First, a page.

The Hunt For Dinosaur Fossils Isle Ruthless

Friday, November 18, 2011

Tons of rock have been disturbed at a site in the Jurassic Skye has been described as one of the boldest acts of fossil collecting in Scotland.

Scottish Natural Heritage (SNH) said the stone was cut off the rocks near Bearreraig Bay apparently conducted a search of valuable samples.

Skye said the agency was known as "Dinosaur Island" of Scotland, due to its important fossil record.

SNH has launched an appeal for witnesses to contact police.

Skye is the only place in Scotland, where dinosaur fossils have been found.

Bearreraig Bay, north of Portree is located in an area of ​​Special Scientific Interest (SSSI). A crowbar is believed to have been used for the price on some of the rock.

Dinosaur tracks have also been removed from Valtos Skye, the NHC said.

The material collected is Valtos paleontologists have used to explain what has been called Dino Stampede in Australia, a case in which a group of dinosaurs chased by a predator.

SNH said Bearreraig Bay digging had been done without the owner's permission or consent of SNH, which administers the SSSI.

Dr. Colin Macfadyen, SNH geologist also said that the actions are against the guidelines of the Scottish Fossil Code.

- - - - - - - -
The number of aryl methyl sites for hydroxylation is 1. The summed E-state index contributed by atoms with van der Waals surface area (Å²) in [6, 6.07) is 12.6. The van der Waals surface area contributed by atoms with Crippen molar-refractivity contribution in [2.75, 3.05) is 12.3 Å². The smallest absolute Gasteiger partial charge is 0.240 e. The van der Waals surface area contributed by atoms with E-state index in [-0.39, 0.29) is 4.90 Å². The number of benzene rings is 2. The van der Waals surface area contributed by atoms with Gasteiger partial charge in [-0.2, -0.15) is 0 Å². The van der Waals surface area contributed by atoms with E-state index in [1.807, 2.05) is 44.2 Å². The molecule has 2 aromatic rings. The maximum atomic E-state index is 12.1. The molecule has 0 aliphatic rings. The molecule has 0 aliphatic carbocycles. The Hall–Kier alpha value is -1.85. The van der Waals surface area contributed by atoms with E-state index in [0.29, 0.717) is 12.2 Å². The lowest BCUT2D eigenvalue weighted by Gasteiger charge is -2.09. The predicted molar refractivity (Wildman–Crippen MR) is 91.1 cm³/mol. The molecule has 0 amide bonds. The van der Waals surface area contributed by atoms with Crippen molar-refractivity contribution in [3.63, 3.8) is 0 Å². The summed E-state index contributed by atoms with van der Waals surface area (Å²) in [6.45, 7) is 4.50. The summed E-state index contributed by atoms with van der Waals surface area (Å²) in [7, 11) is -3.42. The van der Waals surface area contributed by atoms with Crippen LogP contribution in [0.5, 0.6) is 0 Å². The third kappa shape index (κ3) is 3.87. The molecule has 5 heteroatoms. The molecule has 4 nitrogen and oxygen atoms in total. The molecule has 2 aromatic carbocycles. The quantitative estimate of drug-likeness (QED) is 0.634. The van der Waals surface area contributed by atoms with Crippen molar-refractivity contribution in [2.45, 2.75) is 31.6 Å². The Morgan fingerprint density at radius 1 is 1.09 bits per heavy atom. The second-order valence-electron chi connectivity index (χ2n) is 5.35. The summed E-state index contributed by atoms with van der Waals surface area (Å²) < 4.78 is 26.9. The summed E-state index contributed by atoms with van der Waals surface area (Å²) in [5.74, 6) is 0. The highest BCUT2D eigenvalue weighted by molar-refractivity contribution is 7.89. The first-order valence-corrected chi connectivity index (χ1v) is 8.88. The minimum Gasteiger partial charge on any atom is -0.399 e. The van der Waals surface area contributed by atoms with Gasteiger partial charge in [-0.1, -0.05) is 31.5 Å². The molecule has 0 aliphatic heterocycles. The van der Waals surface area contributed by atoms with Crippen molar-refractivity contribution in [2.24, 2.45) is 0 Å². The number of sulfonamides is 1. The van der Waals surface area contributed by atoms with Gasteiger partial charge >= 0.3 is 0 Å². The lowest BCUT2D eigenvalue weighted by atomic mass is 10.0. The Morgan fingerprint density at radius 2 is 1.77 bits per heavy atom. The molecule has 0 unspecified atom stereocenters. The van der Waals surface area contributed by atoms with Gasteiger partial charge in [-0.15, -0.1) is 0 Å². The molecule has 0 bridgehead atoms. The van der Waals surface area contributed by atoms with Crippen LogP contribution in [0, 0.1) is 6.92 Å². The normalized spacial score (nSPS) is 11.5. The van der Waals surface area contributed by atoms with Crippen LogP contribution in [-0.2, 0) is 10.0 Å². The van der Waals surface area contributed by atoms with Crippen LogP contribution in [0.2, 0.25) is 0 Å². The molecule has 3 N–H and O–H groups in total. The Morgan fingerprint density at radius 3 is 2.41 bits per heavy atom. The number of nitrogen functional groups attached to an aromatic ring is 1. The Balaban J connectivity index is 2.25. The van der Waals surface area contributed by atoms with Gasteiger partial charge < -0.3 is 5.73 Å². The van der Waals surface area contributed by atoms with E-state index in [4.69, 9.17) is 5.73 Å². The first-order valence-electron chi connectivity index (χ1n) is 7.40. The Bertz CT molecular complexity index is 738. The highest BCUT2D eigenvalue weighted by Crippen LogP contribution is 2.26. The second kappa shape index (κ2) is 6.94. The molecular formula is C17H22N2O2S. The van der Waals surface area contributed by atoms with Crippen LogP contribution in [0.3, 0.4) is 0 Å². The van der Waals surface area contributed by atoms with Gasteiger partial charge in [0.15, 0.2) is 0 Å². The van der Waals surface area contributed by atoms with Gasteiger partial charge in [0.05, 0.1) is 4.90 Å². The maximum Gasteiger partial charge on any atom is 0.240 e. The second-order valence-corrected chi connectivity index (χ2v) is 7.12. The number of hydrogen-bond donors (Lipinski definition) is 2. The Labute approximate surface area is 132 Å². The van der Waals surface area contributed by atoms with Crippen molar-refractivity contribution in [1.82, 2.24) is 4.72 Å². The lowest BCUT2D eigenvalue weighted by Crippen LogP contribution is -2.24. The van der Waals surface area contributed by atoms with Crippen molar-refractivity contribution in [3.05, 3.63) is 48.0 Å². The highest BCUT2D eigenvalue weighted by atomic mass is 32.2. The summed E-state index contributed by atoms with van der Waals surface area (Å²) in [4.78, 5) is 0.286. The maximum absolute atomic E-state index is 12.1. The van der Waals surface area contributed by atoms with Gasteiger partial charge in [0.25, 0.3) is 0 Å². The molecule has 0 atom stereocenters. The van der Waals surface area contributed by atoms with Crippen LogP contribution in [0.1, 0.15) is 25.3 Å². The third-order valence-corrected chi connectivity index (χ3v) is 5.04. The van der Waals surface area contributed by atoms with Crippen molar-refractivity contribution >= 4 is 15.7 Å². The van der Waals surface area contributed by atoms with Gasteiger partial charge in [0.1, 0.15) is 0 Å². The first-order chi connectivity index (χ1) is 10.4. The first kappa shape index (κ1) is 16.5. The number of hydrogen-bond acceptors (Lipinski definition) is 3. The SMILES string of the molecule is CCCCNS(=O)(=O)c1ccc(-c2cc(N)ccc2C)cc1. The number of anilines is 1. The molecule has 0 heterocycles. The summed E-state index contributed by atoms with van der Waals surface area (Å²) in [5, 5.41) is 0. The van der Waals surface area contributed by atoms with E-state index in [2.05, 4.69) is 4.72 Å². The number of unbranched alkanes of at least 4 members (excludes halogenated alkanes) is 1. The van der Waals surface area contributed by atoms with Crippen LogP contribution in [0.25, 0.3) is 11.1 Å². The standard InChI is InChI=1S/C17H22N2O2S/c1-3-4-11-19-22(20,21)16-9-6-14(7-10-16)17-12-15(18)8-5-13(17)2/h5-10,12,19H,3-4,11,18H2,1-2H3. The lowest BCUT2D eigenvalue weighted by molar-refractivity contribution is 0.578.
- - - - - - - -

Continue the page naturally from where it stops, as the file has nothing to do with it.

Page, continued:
The codes allow the use of shovels, saws, rock and even explosives for the extraction of fossil fuels, but only when it was beneficial for paleontological research.

Dr Macfadyen said: "It is important to collect fossils for scientific and educational purposes, and is a popular pastime.

"It is better for falling rocks fossils found, collected and distress rather than being eroded and washed away by the tide.

"However, to accelerate the process of removing a large scale rock this thing alarming is irresponsible and illegal but also potentially dangerous to humans that the rocks have been weakened and destabilized."

Dr. Macfadyen said, promising to remove the material from SSSI SNH would have been necessary, but has not been applied.

He said rock rich in fossils had been damaged at the site Bearreraig Bay.

Dr. Neil Clark of the University of Glasgow Hunterian Museum and Art Gallery, Skye described as one of the sites of the world largest paleontology.

Its location is highlighted in numerous discoveries in the Middle Jurassic, about 170 million years ago.

Dr. Clark told BBC Scotland news website: "This is a shock is not something that happened before I heard of ..

"Not knowing exactly where the damage is, I can not say what they are looking for. And 'perhaps the plesiosaur."

He added: "All it took now lost to science."

Skye is involved in the early turtles known to have lived in water.

164-million years, fossils of reptiles have been found embedded in blocks of rock on the Bay Cladach a'Ghlinne Strathaird peninsula.

The new species has formed a missing link between ancient terrestrial turtles and their modern descendants, water.

Lost Eileanchelys Waldman, which translates as 'Turtle Island', has been reported in the journals of the Royal Society in 2008.

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